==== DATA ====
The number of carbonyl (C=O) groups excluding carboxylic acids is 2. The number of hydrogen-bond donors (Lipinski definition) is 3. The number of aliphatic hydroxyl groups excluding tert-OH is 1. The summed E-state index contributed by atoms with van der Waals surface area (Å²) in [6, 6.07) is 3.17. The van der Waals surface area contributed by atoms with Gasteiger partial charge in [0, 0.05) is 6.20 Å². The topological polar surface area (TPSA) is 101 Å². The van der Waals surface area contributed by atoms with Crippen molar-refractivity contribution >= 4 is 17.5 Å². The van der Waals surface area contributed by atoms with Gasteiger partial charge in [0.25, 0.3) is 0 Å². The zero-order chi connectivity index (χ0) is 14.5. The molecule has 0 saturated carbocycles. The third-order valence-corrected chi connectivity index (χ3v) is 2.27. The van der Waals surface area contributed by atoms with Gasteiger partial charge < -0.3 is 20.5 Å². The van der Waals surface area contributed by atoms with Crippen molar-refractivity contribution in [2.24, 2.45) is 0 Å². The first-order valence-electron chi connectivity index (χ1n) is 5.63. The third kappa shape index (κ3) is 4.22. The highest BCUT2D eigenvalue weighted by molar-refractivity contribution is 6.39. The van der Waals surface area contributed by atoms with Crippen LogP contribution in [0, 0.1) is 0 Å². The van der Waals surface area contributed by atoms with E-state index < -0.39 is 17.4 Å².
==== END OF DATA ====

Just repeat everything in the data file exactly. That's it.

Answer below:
The number of carbonyl (C=O) groups excluding carboxylic acids is 2. The number of hydrogen-bond donors (Lipinski definition) is 3. The number of aliphatic hydroxyl groups excluding tert-OH is 1. The summed E-state index contributed by atoms with van der Waals surface area (Å²) in [6, 6.07) is 3.17. The van der Waals surface area contributed by atoms with Gasteiger partial charge in [0, 0.05) is 6.20 Å². The topological polar surface area (TPSA) is 101 Å². The van der Waals surface area contributed by atoms with Crippen molar-refractivity contribution >= 4 is 17.5 Å². The van der Waals surface area contributed by atoms with Gasteiger partial charge in [0.25, 0.3) is 0 Å². The zero-order chi connectivity index (χ0) is 14.5. The molecule has 0 saturated carbocycles. The third-order valence-corrected chi connectivity index (χ3v) is 2.27. The van der Waals surface area contributed by atoms with Gasteiger partial charge < -0.3 is 20.5 Å². The van der Waals surface area contributed by atoms with Crippen molar-refractivity contribution in [2.24, 2.45) is 0 Å². The first-order valence-electron chi connectivity index (χ1n) is 5.63. The third kappa shape index (κ3) is 4.22. The highest BCUT2D eigenvalue weighted by molar-refractivity contribution is 6.39. The van der Waals surface area contributed by atoms with Crippen LogP contribution in [0, 0.1) is 0 Å². The van der Waals surface area contributed by atoms with E-state index < -0.39 is 17.4 Å².